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The Ordway Cattle Feeders lot in Crowley County on Jan. 26, 2022. The facility has the capacity to house over 50,000 head of cattle. (Mike Sweeney, Special to The Colorado Sun)

Colorado may not have the reputation of some states for hosting massive “factory farms,” the way Iowa and North Carolina are associated with hogs, or Wisconsin is seen as a dairy assembly line. 

But “concentrated animal feeding operations,” an industry-preferred term, do dot the Rocky Mountain landscape, from beef feedlots to big hog operations to sprawling poultry sheds. And a confrontation looms on whether they need more regulation to ensure water quality in rural Colorado. 

Two environmental nonprofits successful in demanding tougher water quality regulation for big agriculture want Colorado courts to force state regulators into a new permitting system for large concentrations of animals. Colorado allows nearly a hundred mass operations to proceed under a general Clean Water Act permit that opponents say leaves loopholes, and fails to factor in how each farm operates or require enough water testing. 

Though it’s not decided yet whether the protest will move forward in state administrative court or a state district court, the legal challenge is formally on, with a hearing scheduled for Halloween. 

Every week, reporters Michael Booth and John Ingold dive into climate and health, putting a special emphasis on where they intersect.

The Center for Biological Diversity and Food & Water Watch want Colorado regulators to write individual permits for each big farm, accounting for local conditions and requiring monitoring wells to make sure groundwater isn’t tainted by runoff of manure or chemicals. The nonprofits have teamed up for the legal action with the Environmental Law Clinic at the University of Denver’s Sturm College of Law. 

“Colorado can’t continue to pick and choose which industries get a pass for their unlawful pollution,” said Center for Biological Diversity senior attorney Hannah Connor. 

“They aggregate such significant amounts of animal waste and other pathogens and pollutants, and then have to dispose of those in ways that are really potentially harmful to environmental quality, water quality, and public and ecosystem health,” Connor said in an interview. 

Colorado has already recognized that big farms pose big threats and back in the 1990s, separated out large hog operations for individual permitting, Connor said. Colorado’s other large farm operations, including feedlots where cattle are fattened before market and large dairy operations, deserve more Clean Water Act scrutiny, she said. 

The Colorado Livestock Association rejects calls for a permit overhaul as an intervenor on behalf of large farm operators, saying Colorado’s general permit is much tougher than all other states called out by environmental groups. Large Colorado farms also dismiss the “factory farm” label, saying they should be referred to as “concentrated” operations, according to Colorado Livestock Association CEO Zach Riley. 

Each operation must get the permit, so it is in effect an individual requirement Riley said. Colorado already includes water monitoring and testing in the general permit, he added. The operators have also offered to settle the dispute with permit language even more protective of water sources, but the environmental advocates nixed that idea, Riley said.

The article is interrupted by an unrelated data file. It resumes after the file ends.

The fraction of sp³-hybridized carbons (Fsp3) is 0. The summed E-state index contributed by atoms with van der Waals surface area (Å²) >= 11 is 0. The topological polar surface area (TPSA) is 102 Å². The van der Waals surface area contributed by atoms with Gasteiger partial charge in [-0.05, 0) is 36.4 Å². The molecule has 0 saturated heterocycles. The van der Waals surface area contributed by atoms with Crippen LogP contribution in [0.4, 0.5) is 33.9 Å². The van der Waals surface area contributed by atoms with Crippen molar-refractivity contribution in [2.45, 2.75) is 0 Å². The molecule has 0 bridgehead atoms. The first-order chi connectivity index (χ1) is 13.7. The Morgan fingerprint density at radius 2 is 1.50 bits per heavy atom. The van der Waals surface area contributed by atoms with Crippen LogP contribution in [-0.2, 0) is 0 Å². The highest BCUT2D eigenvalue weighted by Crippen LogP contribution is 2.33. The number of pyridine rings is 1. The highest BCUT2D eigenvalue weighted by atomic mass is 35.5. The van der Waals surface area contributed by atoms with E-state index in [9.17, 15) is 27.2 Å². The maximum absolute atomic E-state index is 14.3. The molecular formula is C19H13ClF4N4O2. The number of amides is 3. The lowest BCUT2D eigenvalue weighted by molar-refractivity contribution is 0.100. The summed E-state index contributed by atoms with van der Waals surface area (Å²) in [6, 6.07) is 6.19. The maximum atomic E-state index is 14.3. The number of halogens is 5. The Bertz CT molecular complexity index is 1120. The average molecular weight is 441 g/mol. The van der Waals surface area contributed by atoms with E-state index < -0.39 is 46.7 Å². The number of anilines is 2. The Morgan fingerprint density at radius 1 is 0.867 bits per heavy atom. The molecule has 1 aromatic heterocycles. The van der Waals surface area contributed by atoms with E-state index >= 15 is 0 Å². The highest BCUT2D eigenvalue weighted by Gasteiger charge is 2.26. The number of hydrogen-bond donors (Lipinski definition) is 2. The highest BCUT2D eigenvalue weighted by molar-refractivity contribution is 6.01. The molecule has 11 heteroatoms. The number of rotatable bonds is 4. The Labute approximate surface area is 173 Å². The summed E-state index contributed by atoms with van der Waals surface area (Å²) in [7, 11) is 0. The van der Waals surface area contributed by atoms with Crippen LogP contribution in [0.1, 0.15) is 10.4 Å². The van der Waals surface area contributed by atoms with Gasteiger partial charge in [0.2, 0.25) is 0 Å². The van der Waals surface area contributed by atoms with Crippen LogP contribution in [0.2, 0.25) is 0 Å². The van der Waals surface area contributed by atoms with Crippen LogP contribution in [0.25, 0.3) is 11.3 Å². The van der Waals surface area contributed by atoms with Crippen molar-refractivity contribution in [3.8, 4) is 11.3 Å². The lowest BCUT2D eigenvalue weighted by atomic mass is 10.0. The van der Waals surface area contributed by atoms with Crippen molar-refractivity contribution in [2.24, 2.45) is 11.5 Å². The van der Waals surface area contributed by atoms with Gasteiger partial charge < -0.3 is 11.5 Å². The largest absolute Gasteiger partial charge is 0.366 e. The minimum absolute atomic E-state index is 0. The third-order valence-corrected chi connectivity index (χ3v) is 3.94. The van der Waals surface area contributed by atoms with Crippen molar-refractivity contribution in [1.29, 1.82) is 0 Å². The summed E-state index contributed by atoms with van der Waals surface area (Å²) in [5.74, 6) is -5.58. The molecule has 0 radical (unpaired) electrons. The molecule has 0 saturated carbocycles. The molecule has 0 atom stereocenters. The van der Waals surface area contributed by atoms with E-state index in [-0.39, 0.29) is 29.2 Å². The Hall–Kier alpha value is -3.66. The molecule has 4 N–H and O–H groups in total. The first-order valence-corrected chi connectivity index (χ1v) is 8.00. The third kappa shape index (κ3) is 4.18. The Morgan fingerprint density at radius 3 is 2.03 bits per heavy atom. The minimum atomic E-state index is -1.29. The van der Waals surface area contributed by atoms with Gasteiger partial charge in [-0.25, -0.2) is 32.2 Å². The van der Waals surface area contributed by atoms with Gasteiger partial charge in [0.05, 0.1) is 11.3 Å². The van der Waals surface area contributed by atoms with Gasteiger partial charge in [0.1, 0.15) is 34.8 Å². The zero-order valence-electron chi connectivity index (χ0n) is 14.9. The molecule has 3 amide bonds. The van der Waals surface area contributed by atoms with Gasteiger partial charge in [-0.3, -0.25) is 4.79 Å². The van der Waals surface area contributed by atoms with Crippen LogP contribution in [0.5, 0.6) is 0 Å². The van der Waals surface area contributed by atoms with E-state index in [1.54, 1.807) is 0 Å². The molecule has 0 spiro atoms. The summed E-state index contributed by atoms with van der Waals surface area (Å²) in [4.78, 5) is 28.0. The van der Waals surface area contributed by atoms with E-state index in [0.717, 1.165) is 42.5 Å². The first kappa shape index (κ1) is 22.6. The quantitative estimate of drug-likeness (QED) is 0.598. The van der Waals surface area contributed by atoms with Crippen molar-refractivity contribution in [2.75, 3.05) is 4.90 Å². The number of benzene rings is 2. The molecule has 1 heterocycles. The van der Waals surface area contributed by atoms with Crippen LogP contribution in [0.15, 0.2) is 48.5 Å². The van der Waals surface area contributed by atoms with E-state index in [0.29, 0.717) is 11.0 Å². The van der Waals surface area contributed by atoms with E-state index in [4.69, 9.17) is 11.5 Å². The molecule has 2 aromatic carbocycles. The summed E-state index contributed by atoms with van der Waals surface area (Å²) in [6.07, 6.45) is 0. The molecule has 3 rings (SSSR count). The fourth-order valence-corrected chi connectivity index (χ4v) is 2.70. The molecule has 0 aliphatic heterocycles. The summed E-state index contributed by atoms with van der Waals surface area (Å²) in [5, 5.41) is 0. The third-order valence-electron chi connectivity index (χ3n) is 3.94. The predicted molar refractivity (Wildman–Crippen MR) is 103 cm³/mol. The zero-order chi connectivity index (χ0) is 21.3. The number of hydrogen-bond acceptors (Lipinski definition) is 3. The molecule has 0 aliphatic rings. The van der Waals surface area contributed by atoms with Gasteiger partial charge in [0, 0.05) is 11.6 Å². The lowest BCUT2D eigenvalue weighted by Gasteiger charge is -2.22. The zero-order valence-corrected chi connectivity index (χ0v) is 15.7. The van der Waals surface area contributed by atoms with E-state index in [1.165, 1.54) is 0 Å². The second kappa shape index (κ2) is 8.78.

Individually crafted permits would raise expenses and overlap existing rules, and the effort is just an extension of ongoing advocacy attacks on big animal operations, Riley said. 

“It’s death by a thousand cuts,” he said.

Nor is he a fan of environmental groups based elsewhere employing “the hometown university” to handle their case.

“Colorado has the best system out there,” Riley said. The existing permit already includes detailed rules on how much animal waste can be spread, and how often, for example, Riley said. “Our permit is very strict.”

The nonprofit advocacy groups said they won a victory in a similar case in Idaho last year. The federal EPA runs Idaho’s general permit program, but the 9th U.S. Circuit Court of Appeals said Idaho’s system didn’t guarantee enough water testing. States that do their own permitting are now watching to see how the EPA writes more detailed water quality rules for Idaho, said Tyler Lobdell, a staff attorney in Idaho for Food and Water Watch. 

“You have these fields that are receiving the manure, and what we’re demanding and what’s legally required is groundwater monitoring, specifically at the production area, where the animals are confined,” Lobdell said. That could include, Lobdell added, a required series of groundwater monitoring wells above the waste areas as a control test, and more wells below areas where contaminants are spread. 

“That’s the pollution the facility has contributed in that area,” he said. 

State water quality officials did not offer comments on the details of the permitting challenge, but said, “The permit we issued complies with all federal requirements established in the Clean Water Act and add additional groundwater protections established in state specific rules,” according to Colorado Department of Public Health and Environment spokeswoman Gabi Johnston.

Michael Booth

Michael Booth is a Colorado Sun reporter covering health, health policy and the environment. Email: booth@coloradosun.com Twitter: @MBoothDenver